"And that's upside down and backwards from what it should be. I'm idealistic enough to really believe that I should represent everyone, and that's what I strove to do. The gerrymandering of last year was unsurprising, but disappointing. But I'm not disheartened; I'm more determined."
About 90 percent of districts in the House, she said, are safe districts. She attributes some of the division and hostility in the country to this practice of allowing representatives to redraw their own districts; she favors an independent redistricting body, something neither Democrat nor Republican.
It was the first of many topics that arose.
Reaching for the Center
Horn seems to say that the Oklahoma Standard is embodied in the political center of Oklahoma, not its extremes. She said she believes Oklahoma still has a strong center.
"But I don't think our center is being represented very well in our elected officials," Horn said. "And I don't think it's being well-represented in our media, and by that I mean our 24-hour (broadcast) news cycle punditry. And it's also been impacted, unfortunately, by the decline in local small papers.
"It leads us to believe that everybody is on these edges but my experience, being out in the community, talking to people, is just the opposite: I hear from Democrats, Republicans, Independents, and anything in between – they're tired of this extremism. They're tired of the finger-pointing and the blaming, angry rhetoric, and they feel like they're alone, like they are not represented. Their voice isn't heard, and they don't see in the people serving in elected office people who look like them or think like them."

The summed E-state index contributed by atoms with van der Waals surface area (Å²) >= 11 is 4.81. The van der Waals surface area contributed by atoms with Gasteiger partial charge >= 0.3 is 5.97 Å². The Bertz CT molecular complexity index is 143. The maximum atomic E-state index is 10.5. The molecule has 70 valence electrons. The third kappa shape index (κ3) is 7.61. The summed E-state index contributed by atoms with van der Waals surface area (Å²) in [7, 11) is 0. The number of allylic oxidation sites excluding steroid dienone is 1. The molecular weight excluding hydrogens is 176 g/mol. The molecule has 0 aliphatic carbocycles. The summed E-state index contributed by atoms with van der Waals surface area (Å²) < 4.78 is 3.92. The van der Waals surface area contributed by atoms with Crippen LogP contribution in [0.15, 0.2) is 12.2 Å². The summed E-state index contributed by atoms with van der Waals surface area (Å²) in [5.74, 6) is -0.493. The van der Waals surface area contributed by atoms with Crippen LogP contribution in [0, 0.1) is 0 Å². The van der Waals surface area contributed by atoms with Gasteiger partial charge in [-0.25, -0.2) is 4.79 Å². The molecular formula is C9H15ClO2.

Some political operatives create problems to keep people afraid, and they use the fear to divide the people, she said.
"I think they think if we're distracted, we won't see that they're not fixing the real issues, the issues we need to be fixed. Because if we're kept distracted by people who say, "Don't trust Them, even though they're your friend or your neighbor,' and they divide us, then it's easier to keep control. Division leads to control.
"Also, I think people are opting out. That's where I think the center is: a lot of people are throwing up their hands." She's heard people say, "Does it even matter if I vote, if I don't agree with the loud edges?"
"I say, it absolutely does! Do you know, Oklahoma is last in the nation in voter participation and voter registration? Dead last. And part of it comes from that sense of, 'Oh, it doesn't matter if I vote.' We need people to pay attention at all levels: school boards, city council, county offices, state legislature, statewide, and ask better questions. Until we get more people engaged, more people serving in office who actually care ..." her voice trailed off.
She has "no interest" in the name-calling, garbage-throwing side of politics, she said. "It's damaging. Because ... because I love Oklahoma," she said, getting a little teary. She's a fifth-generation Oklahoman who grew up in Chickasha.
"This is a really special, magical place, and I don't think we often see it, and the outside doesn't see it and often cloaks us in stereotypes, and that's not who we are. But the fear and division that causes people to just opt out – we need to do something different."